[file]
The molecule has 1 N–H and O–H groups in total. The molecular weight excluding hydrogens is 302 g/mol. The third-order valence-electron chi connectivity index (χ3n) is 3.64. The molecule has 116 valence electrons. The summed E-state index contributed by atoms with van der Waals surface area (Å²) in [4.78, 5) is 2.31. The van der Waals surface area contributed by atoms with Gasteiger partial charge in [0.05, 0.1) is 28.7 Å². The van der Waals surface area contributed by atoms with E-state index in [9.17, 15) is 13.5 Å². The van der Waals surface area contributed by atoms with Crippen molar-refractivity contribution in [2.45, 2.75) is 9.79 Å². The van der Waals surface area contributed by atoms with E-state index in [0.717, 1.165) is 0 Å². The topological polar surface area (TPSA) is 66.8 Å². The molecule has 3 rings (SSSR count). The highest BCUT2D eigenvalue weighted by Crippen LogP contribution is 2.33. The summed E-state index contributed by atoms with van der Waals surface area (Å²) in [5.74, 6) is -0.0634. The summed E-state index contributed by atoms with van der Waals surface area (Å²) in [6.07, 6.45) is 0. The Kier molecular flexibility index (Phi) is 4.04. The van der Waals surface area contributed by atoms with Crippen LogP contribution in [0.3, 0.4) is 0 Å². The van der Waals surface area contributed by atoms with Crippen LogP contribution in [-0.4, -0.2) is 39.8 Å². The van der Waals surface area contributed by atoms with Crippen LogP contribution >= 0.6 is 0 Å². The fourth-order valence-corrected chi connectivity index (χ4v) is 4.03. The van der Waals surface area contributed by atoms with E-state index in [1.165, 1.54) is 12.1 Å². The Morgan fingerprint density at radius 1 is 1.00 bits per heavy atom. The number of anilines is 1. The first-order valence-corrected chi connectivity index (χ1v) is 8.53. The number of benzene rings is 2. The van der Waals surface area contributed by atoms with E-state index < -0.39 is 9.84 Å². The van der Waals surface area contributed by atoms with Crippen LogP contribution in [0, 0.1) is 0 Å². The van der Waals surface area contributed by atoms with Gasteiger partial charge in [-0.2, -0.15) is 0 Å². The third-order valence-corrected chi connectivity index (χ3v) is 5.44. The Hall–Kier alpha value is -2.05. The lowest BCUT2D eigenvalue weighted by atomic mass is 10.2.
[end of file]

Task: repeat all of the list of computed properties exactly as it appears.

The molecule has 1 N–H and O–H groups in total. The molecular weight excluding hydrogens is 302 g/mol. The third-order valence-electron chi connectivity index (χ3n) is 3.64. The molecule has 116 valence electrons. The summed E-state index contributed by atoms with van der Waals surface area (Å²) in [4.78, 5) is 2.31. The van der Waals surface area contributed by atoms with Gasteiger partial charge in [0.05, 0.1) is 28.7 Å². The van der Waals surface area contributed by atoms with E-state index in [9.17, 15) is 13.5 Å². The van der Waals surface area contributed by atoms with Crippen molar-refractivity contribution in [2.45, 2.75) is 9.79 Å². The van der Waals surface area contributed by atoms with E-state index in [0.717, 1.165) is 0 Å². The topological polar surface area (TPSA) is 66.8 Å². The molecule has 3 rings (SSSR count). The highest BCUT2D eigenvalue weighted by Crippen LogP contribution is 2.33. The summed E-state index contributed by atoms with van der Waals surface area (Å²) in [5.74, 6) is -0.0634. The summed E-state index contributed by atoms with van der Waals surface area (Å²) in [6.07, 6.45) is 0. The Kier molecular flexibility index (Phi) is 4.04. The van der Waals surface area contributed by atoms with Crippen LogP contribution in [0.3, 0.4) is 0 Å². The van der Waals surface area contributed by atoms with Crippen LogP contribution in [-0.4, -0.2) is 39.8 Å². The van der Waals surface area contributed by atoms with Crippen LogP contribution >= 0.6 is 0 Å². The fourth-order valence-corrected chi connectivity index (χ4v) is 4.03. The van der Waals surface area contributed by atoms with E-state index in [1.165, 1.54) is 12.1 Å². The Morgan fingerprint density at radius 1 is 1.00 bits per heavy atom. The number of anilines is 1. The first-order valence-corrected chi connectivity index (χ1v) is 8.53. The number of benzene rings is 2. The van der Waals surface area contributed by atoms with E-state index < -0.39 is 9.84 Å². The van der Waals surface area contributed by atoms with Crippen LogP contribution in [0, 0.1) is 0 Å². The van der Waals surface area contributed by atoms with Gasteiger partial charge in [-0.2, -0.15) is 0 Å². The third-order valence-corrected chi connectivity index (χ3v) is 5.44. The Hall–Kier alpha value is -2.05. The lowest BCUT2D eigenvalue weighted by atomic mass is 10.2.